Imagine the bank depositing monthly checks into your account instead of you writing a mortgage check. That is one way a reverse mortgage can work.
Traditional mortgages involve people paying down the interest and principal on a home loan. The goal is generally to pay off the property and enjoy retirement without that monthly installment. A home that has been paid off means that those previously allotted finances can be used to relax and enjoy your retirement to the fullest. That is a best-case scenario!
But economic life has changed significantly over the past half-century and more so in recent years. The formula for economic security has been chipped away by rising health care costs, tax increases, and other complications. Working hard and paying off your family home may no longer equal financial flexibility later in life. Older adults in everyday American communities may require additional resources and the reverse mortgage has been a viable option for many.
How A Reverse Mortgage Works
The product was created to allow homeowners who are 62 and older to convert a portion of their home equity into cash flow. Rather than you pay the bank, the roles are reversed, and the lender or servicer pays you. Homeowners are required to stay up to date on property taxes, homeowners insurance, and other property charges. They must occupy the property. The loan is paid back upon a maturity event: the last borrower no longer occupies the home.
Types of Reverse Mortgages
The HECM ( home equity conversion mortgage) is the FHA government-insured reverse mortgage which today is the most popular in the United States. It is the only reverse mortgage insured by the federal government, and because of their involvement, lenders can offer these loans with generous financing terms. HUD regulates the program and FHA is the insurer. It is a federally insured loan product that allows homeowners age 62 or older to access a portion of their home equity in cash, monthly payments, or a growing line of credit. In a traditional loan, funds ( payments ) move from a borrower’s bank to a lender or servicer. A reverse mortgage loan moves funds from the lender or servicer to the borrower. Thus, it moves in reverse. Today proprietary reverse mortgage loans which are not FHA insured yet follow HUD guidelines, are available to homeowners whose home values are higher than the maximum claim levels established for the HECM.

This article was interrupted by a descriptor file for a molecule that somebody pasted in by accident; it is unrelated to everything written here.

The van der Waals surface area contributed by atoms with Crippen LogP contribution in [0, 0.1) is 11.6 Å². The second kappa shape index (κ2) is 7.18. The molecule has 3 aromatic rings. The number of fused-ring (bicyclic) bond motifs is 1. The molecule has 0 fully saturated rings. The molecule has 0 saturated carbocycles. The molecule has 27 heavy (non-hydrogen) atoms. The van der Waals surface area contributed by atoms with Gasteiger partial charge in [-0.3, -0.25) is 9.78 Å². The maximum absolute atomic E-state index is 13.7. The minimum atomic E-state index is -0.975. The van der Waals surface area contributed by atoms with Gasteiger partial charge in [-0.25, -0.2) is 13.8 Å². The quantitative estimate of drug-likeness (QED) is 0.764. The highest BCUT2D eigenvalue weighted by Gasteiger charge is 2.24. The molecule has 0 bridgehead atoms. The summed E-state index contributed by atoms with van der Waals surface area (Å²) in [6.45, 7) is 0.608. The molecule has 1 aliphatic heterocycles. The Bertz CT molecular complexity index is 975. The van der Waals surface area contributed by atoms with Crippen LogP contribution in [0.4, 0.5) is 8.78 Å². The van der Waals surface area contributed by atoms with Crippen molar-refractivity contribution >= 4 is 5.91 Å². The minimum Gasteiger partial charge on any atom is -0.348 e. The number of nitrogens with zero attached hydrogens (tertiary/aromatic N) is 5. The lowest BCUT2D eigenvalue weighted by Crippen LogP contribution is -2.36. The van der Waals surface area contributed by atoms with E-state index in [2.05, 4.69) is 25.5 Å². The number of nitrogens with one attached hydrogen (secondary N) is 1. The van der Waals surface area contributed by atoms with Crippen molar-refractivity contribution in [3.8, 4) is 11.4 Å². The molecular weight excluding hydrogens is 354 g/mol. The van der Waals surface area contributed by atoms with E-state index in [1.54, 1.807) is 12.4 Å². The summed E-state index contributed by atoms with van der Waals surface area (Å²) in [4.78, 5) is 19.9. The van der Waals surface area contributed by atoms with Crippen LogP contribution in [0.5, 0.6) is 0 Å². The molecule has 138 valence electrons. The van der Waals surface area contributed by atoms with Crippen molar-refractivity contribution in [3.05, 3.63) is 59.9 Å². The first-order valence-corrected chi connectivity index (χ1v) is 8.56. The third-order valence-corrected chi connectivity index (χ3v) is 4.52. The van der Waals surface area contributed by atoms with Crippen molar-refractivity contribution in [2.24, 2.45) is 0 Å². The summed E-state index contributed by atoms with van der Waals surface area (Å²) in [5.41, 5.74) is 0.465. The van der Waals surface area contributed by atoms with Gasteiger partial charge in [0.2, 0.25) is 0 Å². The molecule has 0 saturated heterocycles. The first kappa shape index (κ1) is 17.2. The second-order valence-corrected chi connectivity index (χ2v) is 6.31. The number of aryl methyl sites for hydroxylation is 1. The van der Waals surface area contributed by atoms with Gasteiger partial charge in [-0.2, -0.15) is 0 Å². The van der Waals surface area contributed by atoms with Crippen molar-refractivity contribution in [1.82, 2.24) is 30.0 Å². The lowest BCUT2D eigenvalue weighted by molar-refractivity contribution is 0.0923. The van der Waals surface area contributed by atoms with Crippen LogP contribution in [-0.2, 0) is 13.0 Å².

Benefits of a Reverse Mortgage
When people discover that their pension, 401(k), and savings will not necessarily carry them through a comfortable retirement, selling the family home and downsizing emerges as one of the solutions. But reverse mortgages can offer an alternative by providing the following benefits.
Age in place: Reverse mortgages allow homeowners to stay in their home as long as they occupy the home, pay property taxes, homeowners insurance, and other applicable property charges.
Improved cash flow.
Eliminate Mortgage: For those who still have a monthly mortgage payment, a reverse mortgage can pay off the outstanding balance.
Reverse mortgages can be an excellent tool to improve your quality of life during retirement when included in an overall financial plan.
To learn more about reverse mortgages, contact your local certified Reverse Mortgage Professional (CRMP) for guidance and expertise.